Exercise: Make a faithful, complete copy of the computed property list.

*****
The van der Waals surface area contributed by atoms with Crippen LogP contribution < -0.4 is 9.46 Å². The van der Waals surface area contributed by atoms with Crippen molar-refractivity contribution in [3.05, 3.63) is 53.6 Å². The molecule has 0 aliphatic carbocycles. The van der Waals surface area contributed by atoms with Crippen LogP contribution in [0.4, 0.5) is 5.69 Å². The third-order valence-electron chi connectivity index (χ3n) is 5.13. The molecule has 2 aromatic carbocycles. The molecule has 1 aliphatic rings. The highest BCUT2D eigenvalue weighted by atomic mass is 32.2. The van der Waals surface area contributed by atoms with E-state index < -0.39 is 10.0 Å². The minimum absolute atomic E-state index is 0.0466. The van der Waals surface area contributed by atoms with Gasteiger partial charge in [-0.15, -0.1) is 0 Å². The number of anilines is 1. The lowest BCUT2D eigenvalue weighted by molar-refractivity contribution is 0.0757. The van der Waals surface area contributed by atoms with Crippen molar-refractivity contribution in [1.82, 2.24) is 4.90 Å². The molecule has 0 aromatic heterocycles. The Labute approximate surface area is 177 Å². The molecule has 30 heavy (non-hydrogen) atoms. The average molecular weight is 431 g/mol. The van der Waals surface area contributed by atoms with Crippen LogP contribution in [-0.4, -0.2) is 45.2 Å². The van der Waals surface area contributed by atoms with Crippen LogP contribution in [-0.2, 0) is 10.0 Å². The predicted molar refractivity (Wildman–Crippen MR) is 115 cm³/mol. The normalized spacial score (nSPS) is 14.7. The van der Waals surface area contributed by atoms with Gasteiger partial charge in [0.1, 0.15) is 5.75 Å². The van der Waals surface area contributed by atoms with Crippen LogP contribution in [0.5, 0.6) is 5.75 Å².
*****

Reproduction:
The van der Waals surface area contributed by atoms with Crippen LogP contribution < -0.4 is 9.46 Å². The van der Waals surface area contributed by atoms with Crippen molar-refractivity contribution in [3.05, 3.63) is 53.6 Å². The molecule has 0 aliphatic carbocycles. The van der Waals surface area contributed by atoms with Crippen LogP contribution in [0.4, 0.5) is 5.69 Å². The third-order valence-electron chi connectivity index (χ3n) is 5.13. The molecule has 2 aromatic carbocycles. The molecule has 1 aliphatic rings. The highest BCUT2D eigenvalue weighted by atomic mass is 32.2. The van der Waals surface area contributed by atoms with E-state index < -0.39 is 10.0 Å². The minimum absolute atomic E-state index is 0.0466. The van der Waals surface area contributed by atoms with Gasteiger partial charge in [-0.15, -0.1) is 0 Å². The number of anilines is 1. The lowest BCUT2D eigenvalue weighted by molar-refractivity contribution is 0.0757. The van der Waals surface area contributed by atoms with Crippen molar-refractivity contribution in [1.82, 2.24) is 4.90 Å². The molecule has 0 aromatic heterocycles. The Labute approximate surface area is 177 Å². The molecule has 30 heavy (non-hydrogen) atoms. The average molecular weight is 431 g/mol. The van der Waals surface area contributed by atoms with Crippen LogP contribution in [-0.4, -0.2) is 45.2 Å². The van der Waals surface area contributed by atoms with Crippen LogP contribution in [-0.2, 0) is 10.0 Å². The predicted molar refractivity (Wildman–Crippen MR) is 115 cm³/mol. The normalized spacial score (nSPS) is 14.7. The van der Waals surface area contributed by atoms with Gasteiger partial charge in [0.1, 0.15) is 5.75 Å². The van der Waals surface area contributed by atoms with Crippen LogP contribution in [0.5, 0.6) is 5.75 Å².